The medical records of all patients who had undergone retinal detachment surgery were reviewed from August 1999 to September 2005 retrospectively (1007 eyes). Following surgery, nine eyes developed a full-thickness macular hole (0.9%) as confirmed by OCT (OCT 3, Stratus®, Carl Zeiss Meditec, Dublin, CA). All patients were offered surgery repair of their macular hole.

The data collected included: the visual acuity at the time of retinal detachment and at the time of macular hole diagnosis; foveal involvement whether present or not; the type of surgical procedure for RD repair; the period between RD occurrence and macular hole diagnosis; and the period between macular hole diagnosis and its repair. We reported one case where OCT was performed during RD involving the macula (number 8). The recorded clinical variables were: age, gender, spherical equivalent, phakic status and axial length. Posterior vitreous detachment was determined via slit-lamp biomicroscopy of the posterior segment to allow direct visualisation of the Weiss ring.

The outcome measures for eyes undergoing macular hole repair included the number of Snellen lines of improvement in the visual acuity after macular hole repair, the status of the macula after macular hole repair using OCT , the presence of a cataract surgery after macular hole repair and the duration of the follow-up.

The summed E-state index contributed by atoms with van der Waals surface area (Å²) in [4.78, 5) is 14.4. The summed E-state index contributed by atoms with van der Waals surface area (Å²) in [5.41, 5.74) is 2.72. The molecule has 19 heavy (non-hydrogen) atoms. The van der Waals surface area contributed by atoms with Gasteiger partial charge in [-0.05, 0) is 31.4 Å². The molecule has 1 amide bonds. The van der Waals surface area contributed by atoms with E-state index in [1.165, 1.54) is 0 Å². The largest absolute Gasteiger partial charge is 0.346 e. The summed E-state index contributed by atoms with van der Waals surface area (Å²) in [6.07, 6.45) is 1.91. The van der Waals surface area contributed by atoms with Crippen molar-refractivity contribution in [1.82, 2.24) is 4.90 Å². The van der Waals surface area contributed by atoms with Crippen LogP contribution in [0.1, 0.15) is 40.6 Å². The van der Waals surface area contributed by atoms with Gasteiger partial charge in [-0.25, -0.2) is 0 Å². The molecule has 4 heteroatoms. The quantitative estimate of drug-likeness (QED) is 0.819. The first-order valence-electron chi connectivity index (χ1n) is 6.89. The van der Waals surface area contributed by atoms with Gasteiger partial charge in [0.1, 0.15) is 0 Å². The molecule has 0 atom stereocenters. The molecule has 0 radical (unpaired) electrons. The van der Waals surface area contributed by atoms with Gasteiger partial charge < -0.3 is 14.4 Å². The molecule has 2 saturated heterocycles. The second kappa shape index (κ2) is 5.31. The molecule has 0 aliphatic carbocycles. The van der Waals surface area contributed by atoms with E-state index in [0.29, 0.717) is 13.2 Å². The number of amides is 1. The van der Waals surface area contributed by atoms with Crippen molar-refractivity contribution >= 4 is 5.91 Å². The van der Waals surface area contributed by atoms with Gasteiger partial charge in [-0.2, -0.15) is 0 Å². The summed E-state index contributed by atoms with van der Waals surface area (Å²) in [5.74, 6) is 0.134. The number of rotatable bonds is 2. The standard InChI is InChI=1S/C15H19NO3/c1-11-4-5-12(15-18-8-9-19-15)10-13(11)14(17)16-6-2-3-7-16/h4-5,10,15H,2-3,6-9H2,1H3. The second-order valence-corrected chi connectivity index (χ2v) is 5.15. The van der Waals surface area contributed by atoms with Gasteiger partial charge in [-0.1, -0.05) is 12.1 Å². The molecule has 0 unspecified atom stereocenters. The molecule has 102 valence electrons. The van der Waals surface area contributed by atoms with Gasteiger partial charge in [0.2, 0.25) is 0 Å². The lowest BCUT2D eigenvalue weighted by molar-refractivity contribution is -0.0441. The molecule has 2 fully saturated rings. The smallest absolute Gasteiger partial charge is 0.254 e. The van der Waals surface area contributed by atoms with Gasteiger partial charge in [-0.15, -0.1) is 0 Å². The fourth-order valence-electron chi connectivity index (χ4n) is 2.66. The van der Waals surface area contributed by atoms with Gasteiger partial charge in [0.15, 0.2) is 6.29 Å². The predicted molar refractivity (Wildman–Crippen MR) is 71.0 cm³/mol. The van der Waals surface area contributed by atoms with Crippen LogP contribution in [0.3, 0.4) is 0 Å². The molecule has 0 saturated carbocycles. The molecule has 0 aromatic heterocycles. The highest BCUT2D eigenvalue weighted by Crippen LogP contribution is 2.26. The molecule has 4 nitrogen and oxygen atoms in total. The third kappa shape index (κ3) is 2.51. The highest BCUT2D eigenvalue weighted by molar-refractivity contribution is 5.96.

The Student t test was performed for comparison of the visual acuity before and after macular hole repair.


Nine full-thickness macular holes were diagnosed after RD repair between September 1999 and August 2005 (0.9% of RD operated during the same period). We summarised patients’ characteristics (table 1) and outcomes (table 2).

Table 1 Patients’ characteristics
Table 2 Macular hole diagnosis and surgery, anatomic and visual outcomes

Three men and six women who had a median age of 58 years old (range 43–69 years) were followed up. Six of them were phakic, and the pre-RD median spherical equivalent was −2.7 (range −18.75 to +1.25). The median axial length was 23.41 mm (range 20.53–29.03 mm). Only one eye had an axial length of more than 26 mm.

At the time of RD presentation, seven involved the fovea, and posterior vitreous detachment was noticed on eight eyes using slit-lamp biomicroscopy. Retinal tears were observed clinically in all eyes.

Most frequently, macular holes developed after scleral buckling repair (six eyes), as compared with vitrectomy (three eyes) or pneumatic retinopexy (one eye). The median interval between RD repair and macular hole diagnosis was 3.4 months (range 0.5–18 months). At the time of macular hole diagnosis, three eyes had epiretinal membrane (ERM). All patients9 underwent macular hole repair 3.9 months after the diagnosis (range 1–10 months).

Surgical repair of the macular hole included vitrectomy, macular membrane peeling (three eyes), internal limiting membrane delamination (four eyes) without dye assistance and postoperative face down positioning during ten days.